Apple Inc. (AAPL) is deepening its descent as CEO Tim Cook's New Year pre-announcement of weakened guidance is sending the share price spiraling.
The announcement, which was anticipated by Jim Cramer in December, lowered the smartphone leader's fiscal first-quarter 2019 revenue guidance to $84 billion, down from the $89 billion-$93 billion range guided for on the previous earnings release and meaningfully below the analyst consensus of $91.49 billion.
The tempered guidance also lowered company margin expectations, with gross margins now forecast at 38% compared to the 38% to 38.5% range previously expected.
"Based on these estimates, our revenue will be lower than our original guidance for the quarter, with other items remaining broadly in line with our guidance," Cook explained in a letter to shareholders.
He cited challenges in China, weaker iPhone sales, and foreign exchange headwinds as key culprits for the depressed 2019 outlook.
The shares have fallen more than 8% in pre-market trading Thursday, dropping the Cupertino, California company's market cap below $700 billion if morning losses hold. The drop would mark a nearly $400 billion loss in market cap from its peak of about $1.1 trillion in mid-2018.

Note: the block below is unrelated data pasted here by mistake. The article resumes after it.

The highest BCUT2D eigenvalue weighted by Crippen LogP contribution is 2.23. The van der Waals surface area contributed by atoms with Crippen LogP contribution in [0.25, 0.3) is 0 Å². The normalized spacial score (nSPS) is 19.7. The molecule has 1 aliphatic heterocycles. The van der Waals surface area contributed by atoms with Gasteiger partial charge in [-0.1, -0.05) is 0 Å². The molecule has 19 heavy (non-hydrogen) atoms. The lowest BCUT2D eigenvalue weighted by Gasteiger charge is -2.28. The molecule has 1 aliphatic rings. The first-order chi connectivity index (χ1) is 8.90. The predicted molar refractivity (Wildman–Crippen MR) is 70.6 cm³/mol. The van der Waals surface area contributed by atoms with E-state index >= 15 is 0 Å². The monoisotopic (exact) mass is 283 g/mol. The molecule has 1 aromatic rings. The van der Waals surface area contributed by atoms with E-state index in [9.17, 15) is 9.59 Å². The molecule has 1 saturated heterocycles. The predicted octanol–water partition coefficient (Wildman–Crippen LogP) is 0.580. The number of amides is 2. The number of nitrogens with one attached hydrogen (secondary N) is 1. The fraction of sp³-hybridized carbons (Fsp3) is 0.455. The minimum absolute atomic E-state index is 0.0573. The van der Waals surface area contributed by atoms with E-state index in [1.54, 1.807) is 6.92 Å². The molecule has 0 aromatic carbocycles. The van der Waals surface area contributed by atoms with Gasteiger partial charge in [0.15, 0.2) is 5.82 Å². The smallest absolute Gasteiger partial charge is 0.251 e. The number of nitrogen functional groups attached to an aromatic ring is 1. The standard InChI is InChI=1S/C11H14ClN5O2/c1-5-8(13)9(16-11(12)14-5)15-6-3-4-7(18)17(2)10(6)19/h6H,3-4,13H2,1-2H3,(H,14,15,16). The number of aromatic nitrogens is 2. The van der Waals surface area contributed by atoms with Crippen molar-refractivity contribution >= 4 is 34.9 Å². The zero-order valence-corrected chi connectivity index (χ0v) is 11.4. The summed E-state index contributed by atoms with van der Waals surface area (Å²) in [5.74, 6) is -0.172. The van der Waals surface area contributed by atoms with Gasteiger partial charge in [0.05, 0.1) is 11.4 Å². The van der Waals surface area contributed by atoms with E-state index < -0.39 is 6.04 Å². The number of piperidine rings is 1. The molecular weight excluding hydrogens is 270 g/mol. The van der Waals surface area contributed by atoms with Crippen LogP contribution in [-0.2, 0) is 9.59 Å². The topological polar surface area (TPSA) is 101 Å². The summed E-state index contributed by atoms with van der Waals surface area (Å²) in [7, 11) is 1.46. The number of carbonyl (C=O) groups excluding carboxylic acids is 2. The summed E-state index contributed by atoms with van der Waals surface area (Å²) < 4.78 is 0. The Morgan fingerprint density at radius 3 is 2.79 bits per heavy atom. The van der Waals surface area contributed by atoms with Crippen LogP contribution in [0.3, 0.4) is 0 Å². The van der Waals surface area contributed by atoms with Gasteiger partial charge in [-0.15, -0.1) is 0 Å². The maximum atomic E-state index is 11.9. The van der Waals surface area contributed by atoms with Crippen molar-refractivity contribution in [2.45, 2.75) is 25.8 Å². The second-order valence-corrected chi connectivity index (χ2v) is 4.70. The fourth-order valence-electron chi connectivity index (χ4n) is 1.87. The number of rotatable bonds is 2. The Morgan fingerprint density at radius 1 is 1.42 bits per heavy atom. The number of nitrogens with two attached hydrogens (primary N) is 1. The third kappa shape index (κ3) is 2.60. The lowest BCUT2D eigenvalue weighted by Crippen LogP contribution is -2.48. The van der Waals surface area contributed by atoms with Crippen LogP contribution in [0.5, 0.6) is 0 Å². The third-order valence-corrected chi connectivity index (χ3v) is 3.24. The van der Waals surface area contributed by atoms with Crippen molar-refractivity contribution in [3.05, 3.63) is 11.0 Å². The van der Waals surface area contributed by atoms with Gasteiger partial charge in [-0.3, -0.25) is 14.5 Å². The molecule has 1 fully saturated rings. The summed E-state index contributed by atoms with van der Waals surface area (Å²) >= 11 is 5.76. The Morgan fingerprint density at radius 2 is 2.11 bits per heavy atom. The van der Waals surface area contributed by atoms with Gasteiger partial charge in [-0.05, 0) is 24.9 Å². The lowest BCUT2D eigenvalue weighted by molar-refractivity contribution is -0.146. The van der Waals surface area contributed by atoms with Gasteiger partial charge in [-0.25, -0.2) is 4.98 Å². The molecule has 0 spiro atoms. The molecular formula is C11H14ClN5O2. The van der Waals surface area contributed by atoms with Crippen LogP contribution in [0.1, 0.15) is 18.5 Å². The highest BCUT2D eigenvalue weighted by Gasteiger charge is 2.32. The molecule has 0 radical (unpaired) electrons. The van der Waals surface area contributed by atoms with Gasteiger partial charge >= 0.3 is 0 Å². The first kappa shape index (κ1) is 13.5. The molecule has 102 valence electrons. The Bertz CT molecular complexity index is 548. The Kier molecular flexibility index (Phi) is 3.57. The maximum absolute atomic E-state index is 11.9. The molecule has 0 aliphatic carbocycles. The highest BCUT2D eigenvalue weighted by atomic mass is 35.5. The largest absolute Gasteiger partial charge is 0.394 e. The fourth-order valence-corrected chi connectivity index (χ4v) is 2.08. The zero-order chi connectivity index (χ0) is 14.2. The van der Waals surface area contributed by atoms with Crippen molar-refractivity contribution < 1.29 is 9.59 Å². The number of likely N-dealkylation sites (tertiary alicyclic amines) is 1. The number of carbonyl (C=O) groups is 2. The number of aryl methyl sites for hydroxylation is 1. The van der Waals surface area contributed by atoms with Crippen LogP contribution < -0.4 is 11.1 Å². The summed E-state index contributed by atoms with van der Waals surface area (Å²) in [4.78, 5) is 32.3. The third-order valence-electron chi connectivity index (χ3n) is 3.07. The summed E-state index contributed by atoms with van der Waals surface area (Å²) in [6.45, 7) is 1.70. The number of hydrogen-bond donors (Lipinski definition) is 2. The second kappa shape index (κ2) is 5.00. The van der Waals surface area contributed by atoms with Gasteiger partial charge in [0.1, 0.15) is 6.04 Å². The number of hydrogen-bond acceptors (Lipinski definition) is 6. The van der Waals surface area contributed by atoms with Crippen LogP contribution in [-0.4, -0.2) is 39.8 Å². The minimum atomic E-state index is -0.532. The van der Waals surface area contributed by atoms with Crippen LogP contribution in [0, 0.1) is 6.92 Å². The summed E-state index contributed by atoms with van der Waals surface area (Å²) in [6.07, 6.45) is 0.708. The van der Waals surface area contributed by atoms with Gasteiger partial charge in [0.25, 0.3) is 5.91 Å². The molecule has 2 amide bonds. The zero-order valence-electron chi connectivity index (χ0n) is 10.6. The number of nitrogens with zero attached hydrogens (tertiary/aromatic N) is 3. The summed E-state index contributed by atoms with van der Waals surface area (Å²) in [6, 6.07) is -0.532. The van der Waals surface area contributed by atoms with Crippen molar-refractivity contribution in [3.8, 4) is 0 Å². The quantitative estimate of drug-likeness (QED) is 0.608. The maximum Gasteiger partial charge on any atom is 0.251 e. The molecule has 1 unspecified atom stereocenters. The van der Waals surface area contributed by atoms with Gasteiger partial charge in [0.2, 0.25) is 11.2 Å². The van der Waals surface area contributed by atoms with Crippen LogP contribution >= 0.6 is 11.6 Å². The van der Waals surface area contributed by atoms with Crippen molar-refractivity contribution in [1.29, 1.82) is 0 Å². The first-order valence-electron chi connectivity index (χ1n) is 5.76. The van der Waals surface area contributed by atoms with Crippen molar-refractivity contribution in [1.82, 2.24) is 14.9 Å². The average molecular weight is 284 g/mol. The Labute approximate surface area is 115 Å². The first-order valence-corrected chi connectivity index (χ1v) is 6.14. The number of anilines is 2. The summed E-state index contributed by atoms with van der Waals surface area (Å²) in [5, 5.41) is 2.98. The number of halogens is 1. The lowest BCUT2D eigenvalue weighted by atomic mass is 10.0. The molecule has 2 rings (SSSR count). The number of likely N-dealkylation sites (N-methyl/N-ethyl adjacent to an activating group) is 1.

Big Trouble in Little China
Chief among the issues that Cook pointed to was weakness in the Chinese market.
"While we anticipated some challenges in key emerging markets, we did not foresee the magnitude of the economic deceleration, particularly in Greater China," he explained. "In fact, most of our revenue shortfall to our guidance, and over 100 percent of our year-over-year worldwide revenue decline, occurred in Greater China across iPhone, Mac and iPad."
Cook added in an interview with CNBC that the trade tensions are a major contributing factor to the slowing demand for Apple products based upon its impact on Chinese consumers.
Analysts were skeptical on this explanation, noting that Apple has encountered trouble in the nation before.
"There have been previous quarters with strong reversals of growth in China," Oppenheimer analyst Andrew Uerkwitz wrote on Thursday. "We would make the argument design and price may be the biggest issues at play, not macro."
Interesting that on 12/20 Nike CFO said: "We have not seen any impact" on the business from US China trade fight and uncertainty in relations and company reported 26% sales growth there last q $nke $aapl https://t.co/OVXmW9jKUM— Sara Eisen (@SaraEisen) January 3, 2019
Considering the company's push to raise ASPs, pricing models may come into question moving forward, especially in emerging markets that have many lower price alternatives and longer-term economic issues.
"We have been flagging China demand issues since late September and Apple's guidance cut confirms our view," Goldman Sachs analyst Rod Hall wrote on Thursday. "We do not expect the situation to get better in March and would remain cautious on the region."
Services Aren't a Savior
On Apple's fiscal fourth-quarter earnings call, much was discussed in terms of moving the company away from its image as solely a hardware company as it touts its services segment.